Fictional Foods We Wish Actually Existed

By Nuriyah Johar January 5, 2017
Who wants Bertie Botts Every Flavour Beans? Image:

There’s something remarkable about fiction and the way it makes us feel. Books, movies, even the cartoons we watched as children, make us feel very diverse emotions – happiness, sorrow, fear, inspiration if you caught Dangal, and even comfort.

Somewhere within that spectrum lies hunger, often underrated as a feeling when we discuss our Netflix habits. From long paragraphs describing the mouth-watering feasts at Hogwarts to the famous Krabby Patties from SpongeBob Squarepants, here’s our picks of fictional foods we wish were real enough to eat for lunch.


Ratatouille has lovely arrangement and nice colours. Image:

Ratatouille has lovely arrangement and nice colours. Image:


Ratatouille, Ratatouille (film, 2007)
Okay okay, before you get all technical, we’re aware that Ratatouille is a real dish. We’re also aware of the fact that most of you (fine, most of us) were clueless about its existence until we saw this wondrous movie. It introduced us to a variation of this classic French stewed vegetable dish, and made us fall in love with its vibrant colours, it’s nearly hypnotic symmetrical presentation and the nostalgic reaction it evoked from Ego (the big bad food critic).

It’s also safe to say that Remy’s version of ratatouille achieved the impossible – it made the prospect of a steamed vegetable dish seem completely desirable to children.


Scooby Snacks, proof that you'll eat anything when hungry. Image:

Scooby Snacks, proof that you’ll eat anything when hungry. Image:


Scooby Snacks, Scooby Doo, Where Are You! (animated series, 1969-70)
Yes, technically the bone shaped dog treats shouldn’t have appealed to us as much as they did back when we were children, and we can’t explain why they did. It never came as a surprise how the rest of the gang could so easily persuade (okay, manipulate) Scooby and Shaggy to do whatever they themselves didn’t want to using Scooby Snacks as a bribe. We get it, though. Hungry people always cave easily.


Frobscottle = absinthe for kids. Image:

Frobscottle = absinthe for kids. Image:


Frobscottle, The BFG (book, 1982)
Anyone who’s read Roald Dahl is aware of how wonderfully descriptive and inventive he can be when it comes to food and drink in his books. They’re described to be whimsical, fun, and too damn delectable. Frobscottle, from his novel The Big Friendly Giant, is proof of that pudding. Found in Giant Country, Frobscottle is a green-coloured fizzy drink which tastes of vanilla and cream, with a hint of raspberries.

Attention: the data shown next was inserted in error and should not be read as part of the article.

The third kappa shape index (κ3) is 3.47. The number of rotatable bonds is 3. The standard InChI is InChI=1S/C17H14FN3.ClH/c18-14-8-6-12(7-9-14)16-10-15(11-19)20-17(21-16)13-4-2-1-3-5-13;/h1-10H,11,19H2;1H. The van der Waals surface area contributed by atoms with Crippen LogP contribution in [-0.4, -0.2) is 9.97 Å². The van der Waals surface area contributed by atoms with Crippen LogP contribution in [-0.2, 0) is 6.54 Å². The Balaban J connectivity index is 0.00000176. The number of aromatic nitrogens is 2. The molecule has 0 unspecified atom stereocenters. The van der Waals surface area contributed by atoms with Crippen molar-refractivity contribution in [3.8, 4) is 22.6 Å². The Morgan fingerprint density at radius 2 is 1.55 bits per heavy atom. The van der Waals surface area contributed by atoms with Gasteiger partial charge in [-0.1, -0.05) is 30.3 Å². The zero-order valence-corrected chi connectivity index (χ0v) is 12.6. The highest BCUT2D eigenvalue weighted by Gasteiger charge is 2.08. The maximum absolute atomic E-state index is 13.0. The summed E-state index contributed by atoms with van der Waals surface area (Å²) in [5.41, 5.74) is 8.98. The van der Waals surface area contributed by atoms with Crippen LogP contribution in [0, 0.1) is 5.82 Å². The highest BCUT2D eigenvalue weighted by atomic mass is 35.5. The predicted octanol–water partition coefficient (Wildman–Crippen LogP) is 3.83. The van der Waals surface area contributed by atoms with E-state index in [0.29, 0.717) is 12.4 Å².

Its defining factor is that unlike other fizzy drinks, its bubbles move downwards, resulting not in boring burps, but Whizzpoppers (Giant speak for farts) that make you fly a bit. The absolute feeling of jubilation that was felt by every person lucky enough to have had consumed this drink made us almost believe that living in a children-eating-Giant-infested land would be worth it. Plus, we’d avoid all this traffic.


Childhood seafood feels, y'all! Image: Spongebob,

Childhood seafood feels, y’all! Image: Spongebob,


Krabby Patty, SpongeBob Squarepants (animated series, 1999-present day)
You need not have lived in a pineapple under the sea to know what a Krabby Patty is. Everyone who watched SpongeBob Squarepants has spent roughly 30 percent of waking hours fantasizing about this Krusty Krab. This masterpiece of a burger made us imagine what it tastes like, question why SpongeBob is the only one who can prepare it, and wonder what the secret ingredient is (the SpongeBob Wikipedia page says it’s a pinch of King Neptune’s Poseidon Powder. We can finally die in peace).

Seemingly the glue that holds the fictitious town of Bikini Bottom together, we’ve never wanted the Krabby Patty more, since it seems to be the only thing left that could help achieve world peace. #PattyforPresident2020


We imagine Butterbeer to be perfect for day drinking. Image:

We imagine Butterbeer to be perfect for day drinking. Image:


Literally everything from Harry Potter (books and movies, 1997-2011)
The Harry Potter series proves that only good things happen from combining magic and food. With widely loved sweets from the Wizarding World like Drooble’s Best Blowing Gum, Chocolate Frogs, and Fizzing Whizzbees, and those not meant for the faint-hearted like Bertie Bott’s Every Flavoured Beans and Cockroach Cluster, JK Rowling has created a fantasy within a fantasy, leaving us with only brief descriptions and our imaginations to conjure up their tastes.

Let’s not forget Butterbeer, which many sincere Potterheads have unsuccessfully tried to brew with the help of misleading recipes online. Pfft, Muggles.


With such bright Gobstoppers as food, who needs toys? Image:

With such bright Gobstoppers as food, who needs toys? Image:


Literally everything from Charlie and the Chocolate Factory (book, 1964, film, 2005)
Whether we read the book or watched the film (a rare first time that Johnny Depp wasn’t the yummiest thing in a movie), this masterpiece by Dahl told us one thing- real world chocolate definitely hasn’t reached its full potential. In fact, Wonka’s chocolate is so unique that regular adjectives fail to describe them adequately.

Words have to be invented. Scrumdiddlyumptious for example, does the job with flair. Easy favourites from his wide array of sweets and chocolates include:

Everlasting Gobstoppers: You can suck and lick this funkily-named candy forevs, and it won’t ever reduce its sizeable size. Perfect for life after demonetization.

Wonka’s Magic Chewing Gum: Because any chewing gum that’s actually a 3-course meal > a chewing gum with a free (possibly toxic) sticker.

Whipple-Scrumptious Fudgemallow Delight: We may have picked this one just for its name. Go back and read it aloud thrice, this website is free and fun.

Tell us your favourite fictional foods, we’re waiting!